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Kitchen Moments: Knowing What To Do With Different Cuts Of Your Beef

Ever wondered with what you have to do if you have a full different beef cuts, here’s a guide to various cuts of beef and the cooking methods they are suitable for.
The quality of beef is dependent on a variety of factors such as the age, breed, and sex of the animal and the hanging, storing, and cutting up of the joints.

Alberton Record asks if it’s worth seeking out a butcher who supplies the sort of beef you like.

Neck and clod

Neck and clod are usually cut into pieces and sold as stewing “steak” or as mince. These pieces have a longer cooking time than other cuts of beef, but they deliver more taste. They are excellent for casseroles thanks to the rich flavours and smooth texture from the collagen, fat, bone, and marrow.

Fore rib

Fore rib is a wonderful roasting joint which can be bought on the bone or deboned and rolled. The fore rib, which consists of the first five bones of the loin, has marbled fat running through the meat, which intensifies the flavour and ensures that the beef is kept tender through the cooking process.

Wing rib

Wing rib is a popular roasting joint that can be roasted on the bone or deboned. It can also be sliced and grilled or fried.


Sirloin is a tender and delicious cut of beef. It is sold on the bone or deboned and rolled with or without the fillet, for roasting. The fillet is the smaller “eye” on the inside of the rib bone, which is usually removed. It is sold in slices as fillet steak or whole.

Sirloin steaks are cut from the sirloin where the T-bone, porterhouse and club steaks are cut. The sirloin is actually divided into several types of steak. The top sirloin is the most prized of these and is specifically marked for sale under that name.

Brazilian Picanha

A triangular shaped lean muscle from the loin, which may be whole or cut into narrow steaks. It can be a tougher cut and lends itself just as much to slow braising and roasting as grilling. When it appears as a Brazilian Picanha, it has a thick cap of fat over the top.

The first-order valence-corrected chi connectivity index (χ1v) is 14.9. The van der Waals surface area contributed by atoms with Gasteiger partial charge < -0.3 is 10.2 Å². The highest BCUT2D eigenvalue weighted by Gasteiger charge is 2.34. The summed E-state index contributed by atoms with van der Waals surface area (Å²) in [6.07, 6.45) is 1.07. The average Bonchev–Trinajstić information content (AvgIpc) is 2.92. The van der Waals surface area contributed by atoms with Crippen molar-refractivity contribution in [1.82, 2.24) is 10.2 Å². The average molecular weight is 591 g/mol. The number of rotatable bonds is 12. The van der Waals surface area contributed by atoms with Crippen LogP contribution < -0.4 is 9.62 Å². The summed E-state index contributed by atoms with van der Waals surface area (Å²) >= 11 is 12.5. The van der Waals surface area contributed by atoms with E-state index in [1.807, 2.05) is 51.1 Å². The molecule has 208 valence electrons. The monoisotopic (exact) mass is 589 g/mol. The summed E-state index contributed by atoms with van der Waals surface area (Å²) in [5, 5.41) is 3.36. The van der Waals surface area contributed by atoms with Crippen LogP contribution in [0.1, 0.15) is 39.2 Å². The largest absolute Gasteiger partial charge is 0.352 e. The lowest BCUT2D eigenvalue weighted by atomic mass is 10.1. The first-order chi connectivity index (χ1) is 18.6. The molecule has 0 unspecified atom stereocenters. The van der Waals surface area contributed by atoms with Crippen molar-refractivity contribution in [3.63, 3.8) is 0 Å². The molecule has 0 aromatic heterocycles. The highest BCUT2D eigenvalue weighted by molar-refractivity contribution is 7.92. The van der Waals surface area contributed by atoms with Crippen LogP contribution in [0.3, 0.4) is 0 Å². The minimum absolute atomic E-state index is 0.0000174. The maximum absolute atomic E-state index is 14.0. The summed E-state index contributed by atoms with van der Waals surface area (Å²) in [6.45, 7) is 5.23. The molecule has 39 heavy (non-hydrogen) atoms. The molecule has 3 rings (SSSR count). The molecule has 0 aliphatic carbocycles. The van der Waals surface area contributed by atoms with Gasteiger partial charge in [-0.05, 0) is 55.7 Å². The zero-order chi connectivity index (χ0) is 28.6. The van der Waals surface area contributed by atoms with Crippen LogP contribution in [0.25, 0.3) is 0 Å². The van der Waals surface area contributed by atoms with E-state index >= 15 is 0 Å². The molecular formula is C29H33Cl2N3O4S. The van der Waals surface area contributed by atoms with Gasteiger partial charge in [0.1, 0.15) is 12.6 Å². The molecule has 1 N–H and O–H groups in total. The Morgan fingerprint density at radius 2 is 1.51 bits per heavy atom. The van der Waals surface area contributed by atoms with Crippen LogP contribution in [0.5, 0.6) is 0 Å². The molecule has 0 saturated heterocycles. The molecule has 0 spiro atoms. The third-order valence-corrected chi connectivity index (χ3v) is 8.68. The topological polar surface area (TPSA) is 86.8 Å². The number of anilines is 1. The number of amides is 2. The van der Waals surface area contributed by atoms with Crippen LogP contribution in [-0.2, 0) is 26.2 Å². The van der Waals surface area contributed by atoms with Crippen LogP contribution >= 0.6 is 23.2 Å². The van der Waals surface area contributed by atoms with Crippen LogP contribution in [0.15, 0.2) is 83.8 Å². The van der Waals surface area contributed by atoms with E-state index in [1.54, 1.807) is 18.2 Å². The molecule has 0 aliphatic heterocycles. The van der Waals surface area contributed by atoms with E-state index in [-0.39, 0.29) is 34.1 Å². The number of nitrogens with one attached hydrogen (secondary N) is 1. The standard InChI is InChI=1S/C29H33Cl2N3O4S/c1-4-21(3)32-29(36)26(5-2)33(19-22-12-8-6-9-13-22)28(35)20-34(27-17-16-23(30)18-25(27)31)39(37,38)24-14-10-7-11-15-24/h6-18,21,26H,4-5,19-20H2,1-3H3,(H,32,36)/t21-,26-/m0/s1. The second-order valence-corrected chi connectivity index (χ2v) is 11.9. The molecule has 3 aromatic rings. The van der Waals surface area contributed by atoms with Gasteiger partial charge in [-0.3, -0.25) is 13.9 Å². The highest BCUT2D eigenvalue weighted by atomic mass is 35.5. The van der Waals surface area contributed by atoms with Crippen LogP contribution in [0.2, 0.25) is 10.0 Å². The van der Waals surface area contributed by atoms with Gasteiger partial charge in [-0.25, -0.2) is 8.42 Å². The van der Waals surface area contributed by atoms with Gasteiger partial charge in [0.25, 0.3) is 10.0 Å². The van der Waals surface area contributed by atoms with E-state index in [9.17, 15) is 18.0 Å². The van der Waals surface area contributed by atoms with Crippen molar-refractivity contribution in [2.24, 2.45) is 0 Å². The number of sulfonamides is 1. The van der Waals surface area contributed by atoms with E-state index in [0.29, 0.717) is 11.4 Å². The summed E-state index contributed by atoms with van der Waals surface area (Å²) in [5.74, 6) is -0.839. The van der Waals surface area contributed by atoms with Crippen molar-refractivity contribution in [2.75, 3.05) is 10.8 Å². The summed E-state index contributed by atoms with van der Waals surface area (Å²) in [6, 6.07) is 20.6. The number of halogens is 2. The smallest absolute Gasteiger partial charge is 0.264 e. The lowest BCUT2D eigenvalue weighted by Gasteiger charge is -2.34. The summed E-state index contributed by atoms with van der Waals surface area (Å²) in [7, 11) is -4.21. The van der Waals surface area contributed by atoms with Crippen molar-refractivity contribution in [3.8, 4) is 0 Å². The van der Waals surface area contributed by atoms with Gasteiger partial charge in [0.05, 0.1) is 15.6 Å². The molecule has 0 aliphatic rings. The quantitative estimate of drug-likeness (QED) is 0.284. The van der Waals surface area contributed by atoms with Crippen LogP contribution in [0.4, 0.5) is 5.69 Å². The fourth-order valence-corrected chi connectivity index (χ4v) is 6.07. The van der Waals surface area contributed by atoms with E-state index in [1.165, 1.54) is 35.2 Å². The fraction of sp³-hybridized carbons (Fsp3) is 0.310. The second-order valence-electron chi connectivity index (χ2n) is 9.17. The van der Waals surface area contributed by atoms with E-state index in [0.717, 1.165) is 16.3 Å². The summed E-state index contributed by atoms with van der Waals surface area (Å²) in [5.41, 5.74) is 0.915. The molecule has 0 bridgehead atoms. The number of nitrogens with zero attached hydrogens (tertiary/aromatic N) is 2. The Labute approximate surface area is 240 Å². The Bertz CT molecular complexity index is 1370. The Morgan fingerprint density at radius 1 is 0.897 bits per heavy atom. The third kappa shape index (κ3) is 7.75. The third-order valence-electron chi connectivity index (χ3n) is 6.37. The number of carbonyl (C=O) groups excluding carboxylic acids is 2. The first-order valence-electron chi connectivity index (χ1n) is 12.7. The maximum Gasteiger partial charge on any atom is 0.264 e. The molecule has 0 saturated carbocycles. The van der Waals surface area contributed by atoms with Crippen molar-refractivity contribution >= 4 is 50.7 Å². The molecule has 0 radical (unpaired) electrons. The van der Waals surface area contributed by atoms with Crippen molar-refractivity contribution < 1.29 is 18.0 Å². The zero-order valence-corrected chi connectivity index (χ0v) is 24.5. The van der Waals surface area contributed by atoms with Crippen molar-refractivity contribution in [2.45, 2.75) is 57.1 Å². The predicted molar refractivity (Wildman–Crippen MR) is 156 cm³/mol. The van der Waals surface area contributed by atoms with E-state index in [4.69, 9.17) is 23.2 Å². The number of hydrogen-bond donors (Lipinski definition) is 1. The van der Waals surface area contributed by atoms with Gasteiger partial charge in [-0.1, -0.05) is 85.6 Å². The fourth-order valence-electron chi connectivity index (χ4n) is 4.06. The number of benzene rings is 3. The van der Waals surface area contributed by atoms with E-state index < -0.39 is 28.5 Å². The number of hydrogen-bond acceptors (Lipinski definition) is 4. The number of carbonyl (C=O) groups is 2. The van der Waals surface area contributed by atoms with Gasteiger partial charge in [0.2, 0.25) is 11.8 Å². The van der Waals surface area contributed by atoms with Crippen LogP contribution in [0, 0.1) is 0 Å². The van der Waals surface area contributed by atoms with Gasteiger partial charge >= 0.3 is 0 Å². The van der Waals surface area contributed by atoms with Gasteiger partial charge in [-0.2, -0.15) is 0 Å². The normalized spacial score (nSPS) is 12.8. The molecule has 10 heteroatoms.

Chuck and blade

Blade steak, sometimes called top blade, is a steak cut from a muscle in the beef chuck primal cut, specifically the top blade muscle. The chuck primal cut can be divided into two sections – the chuck roll and the chuck shoulder clod.

Chuck and blade steak is a large, fairly lean cut of high-quality meat that can be removed from the bone and sold as “chuck-steak”. It is also suitable for braising (fry to seal in juices and then stew slowly covered), stewing and pie fillings.

Thick flank (top rump)

Thick flank (top rump) is a lean cut suitable for roasting, pot roasting and braising or, when sliced, for braising and frying. Minute steaks can be cut from a variety of muscles, usually the thick flank, but these are taken from the top rump.

Thin flank

Thin flank is ideal for braising and stewing. It is often salted or pickled and frequently sold as minced meat, but it can also be cut into steaks.

This long flat steak is taken from a single muscle beneath the loin in the abdominal. Because they’re practically free of fat and connective tissue, they require little trimming. Flank steaks are full of flavour, extremely versatile and easy to prepare. The distinctive coarse grain that runs along the length is porous, so they generously soak up rubs and marinades. Carve flank steak thinly across the grain.


Silverside is traditionally salted and boiled in stock. Uncooked salted beef is grey, but turns pink during cooking. Recently, it is more often cooked as a roast, but because it is lean, it needs constant basting.


Brisket, sold either on the bone or deboned and rolled, is suitable for braising or boiling and is often sold salted. It is often served cold.

Short ribs

Short ribs are ideal in stews. Thin and thick ribs, usually sold deboned and rolled, are ideal for braising and pot roasting.


Rump is an excellent large lean and tender cut, sold in slices for grilling, frying and braaiing. It can also be cooked whole as a roast or cut into cubes and skewered as in the case of Portuguese Espetada.


Topside, a lean cut of beef, with little or no fat, is often sold with a layer of fat tied around it. It can be roasted or pot roasted.


Steaks are slices of the most tender cuts of meat, such as fillet, sirloin, rump, T-bone and porterhouse.


Shin or shank (foreleg) and leg (hindleg) are lean meat cuts with a high proportion of connective tissue. Sliced, it is suitable for stews, casseroles, stock, soup and brawn.


Written by Ph

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